Iris invites her friend Jack to stay at her family's island getaway after the death of his brother. At their remote cabin, Jack's drunken encounter with Hannah, Iris' sister, kicks off a revealing stretch of days.
A fisheries expert is approached by a consultant to help realize a sheik's vision of bringing the sport of fly-fishing to the desert and embarks on an upstream journey of faith and fish to prove the impossible possible.
A man moves his two daughters to Italy after their mother dies in a car accident, in order to revitalize their lives. Genova changes all three of them as the youngest daughter starts to see the ghost of her mother, while the older one discovers her sexuality.
In the Yorkshire countryside, working-class tomboy Mona meets the exotic, pampered Tamsin. Over the summer season, the two young women discover they have much to teach one another, and much to explore together.
Wallace Avery hates his job. His ex-wife and son hate him, and he's blown his one shot at living his dream. Not wanting to face all this, he stages his own death and buys himself a new identity as Arthur Newman. However, Arthur's road trip towards anew life is interrupted by the arrival of the beautiful but fragile Mike, who is also trying to leave her past behind. Drawn to one another, these two damaged souls begin to connect as they break into empty homes and take on the identities of the absent owners: elderly newlyweds, a high-roller and his Russian lady, among others. Through this process, Arthur and Mike discover that what they love most about each other are the identities they left at home, and their real journey, that of healing, begins.Written by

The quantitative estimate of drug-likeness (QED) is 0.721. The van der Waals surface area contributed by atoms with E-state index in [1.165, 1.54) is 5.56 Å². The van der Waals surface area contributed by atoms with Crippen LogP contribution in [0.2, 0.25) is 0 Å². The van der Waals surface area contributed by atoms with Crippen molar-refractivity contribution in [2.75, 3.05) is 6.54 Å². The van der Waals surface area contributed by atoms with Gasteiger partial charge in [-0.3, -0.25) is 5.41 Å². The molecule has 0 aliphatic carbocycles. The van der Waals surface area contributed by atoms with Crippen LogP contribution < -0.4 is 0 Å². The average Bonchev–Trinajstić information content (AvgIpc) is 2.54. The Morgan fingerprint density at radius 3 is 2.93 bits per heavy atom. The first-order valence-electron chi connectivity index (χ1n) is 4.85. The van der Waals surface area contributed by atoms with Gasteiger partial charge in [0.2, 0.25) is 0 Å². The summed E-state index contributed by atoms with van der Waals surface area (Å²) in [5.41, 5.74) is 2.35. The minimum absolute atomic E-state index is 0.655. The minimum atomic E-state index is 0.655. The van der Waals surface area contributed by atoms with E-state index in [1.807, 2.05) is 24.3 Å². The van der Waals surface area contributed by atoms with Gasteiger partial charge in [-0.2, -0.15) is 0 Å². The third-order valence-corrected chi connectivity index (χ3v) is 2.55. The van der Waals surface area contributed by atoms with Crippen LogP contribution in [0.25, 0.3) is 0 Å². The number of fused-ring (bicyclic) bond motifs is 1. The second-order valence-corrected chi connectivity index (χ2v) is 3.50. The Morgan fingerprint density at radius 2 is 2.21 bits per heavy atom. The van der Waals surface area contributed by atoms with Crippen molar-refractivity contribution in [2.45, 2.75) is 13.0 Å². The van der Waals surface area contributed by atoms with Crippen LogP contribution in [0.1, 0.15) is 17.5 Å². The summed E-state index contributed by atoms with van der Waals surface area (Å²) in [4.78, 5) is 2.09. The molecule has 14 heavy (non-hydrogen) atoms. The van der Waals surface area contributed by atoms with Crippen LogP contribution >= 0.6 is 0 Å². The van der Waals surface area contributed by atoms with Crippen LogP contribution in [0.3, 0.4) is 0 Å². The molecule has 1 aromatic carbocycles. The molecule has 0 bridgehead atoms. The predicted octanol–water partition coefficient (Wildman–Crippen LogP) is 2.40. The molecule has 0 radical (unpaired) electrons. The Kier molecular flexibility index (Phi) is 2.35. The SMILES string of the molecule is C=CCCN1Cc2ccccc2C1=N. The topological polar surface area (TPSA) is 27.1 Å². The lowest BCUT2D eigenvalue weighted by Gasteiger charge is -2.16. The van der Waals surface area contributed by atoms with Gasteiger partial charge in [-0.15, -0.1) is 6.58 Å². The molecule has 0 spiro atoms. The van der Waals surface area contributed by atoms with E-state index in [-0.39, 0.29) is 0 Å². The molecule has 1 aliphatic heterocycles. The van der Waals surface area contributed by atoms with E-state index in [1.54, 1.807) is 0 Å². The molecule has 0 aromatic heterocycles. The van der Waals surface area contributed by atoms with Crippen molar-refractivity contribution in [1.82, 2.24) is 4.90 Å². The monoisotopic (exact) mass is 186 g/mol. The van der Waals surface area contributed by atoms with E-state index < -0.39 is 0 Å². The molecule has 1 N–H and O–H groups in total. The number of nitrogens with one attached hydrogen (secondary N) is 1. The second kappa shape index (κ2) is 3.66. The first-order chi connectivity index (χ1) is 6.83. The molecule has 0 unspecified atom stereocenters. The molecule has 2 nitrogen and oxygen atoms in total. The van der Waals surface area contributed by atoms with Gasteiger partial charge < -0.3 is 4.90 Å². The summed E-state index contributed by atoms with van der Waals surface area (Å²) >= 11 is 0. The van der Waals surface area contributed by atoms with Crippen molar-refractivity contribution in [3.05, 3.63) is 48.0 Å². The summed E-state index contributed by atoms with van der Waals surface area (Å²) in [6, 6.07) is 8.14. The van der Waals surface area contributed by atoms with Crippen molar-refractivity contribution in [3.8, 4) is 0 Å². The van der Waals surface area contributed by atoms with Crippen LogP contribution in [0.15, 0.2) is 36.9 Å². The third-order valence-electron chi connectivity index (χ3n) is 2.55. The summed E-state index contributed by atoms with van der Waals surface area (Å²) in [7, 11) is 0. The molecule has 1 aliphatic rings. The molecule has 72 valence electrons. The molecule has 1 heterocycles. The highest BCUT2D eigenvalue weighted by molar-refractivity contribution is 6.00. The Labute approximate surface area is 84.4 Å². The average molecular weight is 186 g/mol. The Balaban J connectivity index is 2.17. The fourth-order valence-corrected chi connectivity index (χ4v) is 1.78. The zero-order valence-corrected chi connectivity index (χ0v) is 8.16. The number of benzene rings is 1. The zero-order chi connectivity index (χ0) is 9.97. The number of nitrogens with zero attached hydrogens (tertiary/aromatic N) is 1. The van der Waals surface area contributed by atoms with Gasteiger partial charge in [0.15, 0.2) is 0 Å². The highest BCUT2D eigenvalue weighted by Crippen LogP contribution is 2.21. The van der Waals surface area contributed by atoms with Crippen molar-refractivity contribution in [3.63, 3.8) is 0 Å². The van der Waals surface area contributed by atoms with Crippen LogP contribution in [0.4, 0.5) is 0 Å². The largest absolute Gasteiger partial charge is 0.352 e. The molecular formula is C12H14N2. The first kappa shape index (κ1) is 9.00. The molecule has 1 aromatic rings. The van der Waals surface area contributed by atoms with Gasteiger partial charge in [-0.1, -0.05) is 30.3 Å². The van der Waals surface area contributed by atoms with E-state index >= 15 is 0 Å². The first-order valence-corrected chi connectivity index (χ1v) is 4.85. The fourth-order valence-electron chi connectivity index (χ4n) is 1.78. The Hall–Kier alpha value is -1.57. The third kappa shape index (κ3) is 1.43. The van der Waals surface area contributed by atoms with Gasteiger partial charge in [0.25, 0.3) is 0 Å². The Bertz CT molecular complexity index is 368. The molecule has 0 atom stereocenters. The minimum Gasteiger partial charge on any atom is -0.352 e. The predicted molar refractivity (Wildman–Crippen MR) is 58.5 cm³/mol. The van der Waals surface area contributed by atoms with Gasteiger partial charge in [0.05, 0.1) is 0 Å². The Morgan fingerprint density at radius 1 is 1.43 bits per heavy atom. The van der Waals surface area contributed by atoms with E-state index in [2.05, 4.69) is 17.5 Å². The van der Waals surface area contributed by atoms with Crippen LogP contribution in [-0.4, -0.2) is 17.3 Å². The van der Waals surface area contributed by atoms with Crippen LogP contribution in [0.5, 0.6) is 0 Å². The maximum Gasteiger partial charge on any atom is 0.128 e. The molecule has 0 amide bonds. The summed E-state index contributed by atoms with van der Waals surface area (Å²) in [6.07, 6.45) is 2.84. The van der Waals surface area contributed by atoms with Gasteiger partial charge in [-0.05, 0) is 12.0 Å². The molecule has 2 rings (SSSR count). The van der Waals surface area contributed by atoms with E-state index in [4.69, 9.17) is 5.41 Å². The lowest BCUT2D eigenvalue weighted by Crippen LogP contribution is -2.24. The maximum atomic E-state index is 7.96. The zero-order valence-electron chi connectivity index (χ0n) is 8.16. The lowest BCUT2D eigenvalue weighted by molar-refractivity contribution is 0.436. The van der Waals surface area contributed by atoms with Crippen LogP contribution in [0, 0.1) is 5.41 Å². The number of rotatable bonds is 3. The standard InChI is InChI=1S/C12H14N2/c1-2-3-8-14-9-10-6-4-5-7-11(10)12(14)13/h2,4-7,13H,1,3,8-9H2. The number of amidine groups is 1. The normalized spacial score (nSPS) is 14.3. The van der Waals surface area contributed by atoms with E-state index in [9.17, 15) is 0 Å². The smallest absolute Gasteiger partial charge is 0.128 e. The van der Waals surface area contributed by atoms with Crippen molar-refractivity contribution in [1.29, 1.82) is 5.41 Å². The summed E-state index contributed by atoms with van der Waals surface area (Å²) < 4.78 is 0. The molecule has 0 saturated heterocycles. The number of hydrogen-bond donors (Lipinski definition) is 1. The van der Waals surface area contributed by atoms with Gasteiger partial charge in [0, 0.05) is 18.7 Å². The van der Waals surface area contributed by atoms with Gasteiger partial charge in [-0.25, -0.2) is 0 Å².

Director Dante Ariola may not have a lot of credentials as yet, but taking chances with stories such as this one written by Becky Johnston (Seven Years in Tibet, The Prince of Tides, etc), stories that dare take the unexpected path for how people are finding the human condition rather chaotic, suggests that we have a very creative artist in the making. Blessed with a quartet of fine actors in the leading roles and a small but impressive supporting cast, this film is just far enough off center to make it refreshingly refreshing.
The story follows the mid-life travails of sad sack FedEx floor manager Wallace Avery (Colin Firth) who is estranged from his ex-wife and angry young son Grant (Sterling Beaumon) and spends his time with his 'lover' Mina (Anne Heche in a fine performance) who loves him despite the fact that Wallace is boring. He decides to refuse to face a life he hates, stages his own death and buys himself a new identity as Arthur Newman. However, Arthur's road trip towards a new life is interrupted by the arrival of the beautiful but fragile Mike (Emily Blunt), who is also trying to leave her past behind: her mother committed suicide, her sister is in a mental institution, and Mike has assumed her sister's name to avoid having to create a life of her own. Drawn to one another, these two damaged souls begin to connect as they break into empty homes and take on the identities of the absent owners - elderly newlyweds, a high- roller and his Russian lady, among others - all supposedly brief moments on their road trip to Terre Haute, Indiana where Arthur believes he has a job as a golf pro - the promise of a chance encounter with one strange Fred Willoughby (the gifted David Andrews). That goal is a dead end, and through this process, Arthur and Mike discover that what they love most about each other are the identities they left at home, and their real journey begins.
Colin Firth and Emily Blunt are consummate actors and bring these odd characters to life: they successfully manage comedic situations but always hold closely to the sad underpinnings of their characters' tortured souls. The story is odd, being a variation of a road trip by very lonely and desperate people, but somehow it enters the head and heart and is cause for contemplation.
11 of 19 people found this review helpful.
Was this review helpful to you?
| Report this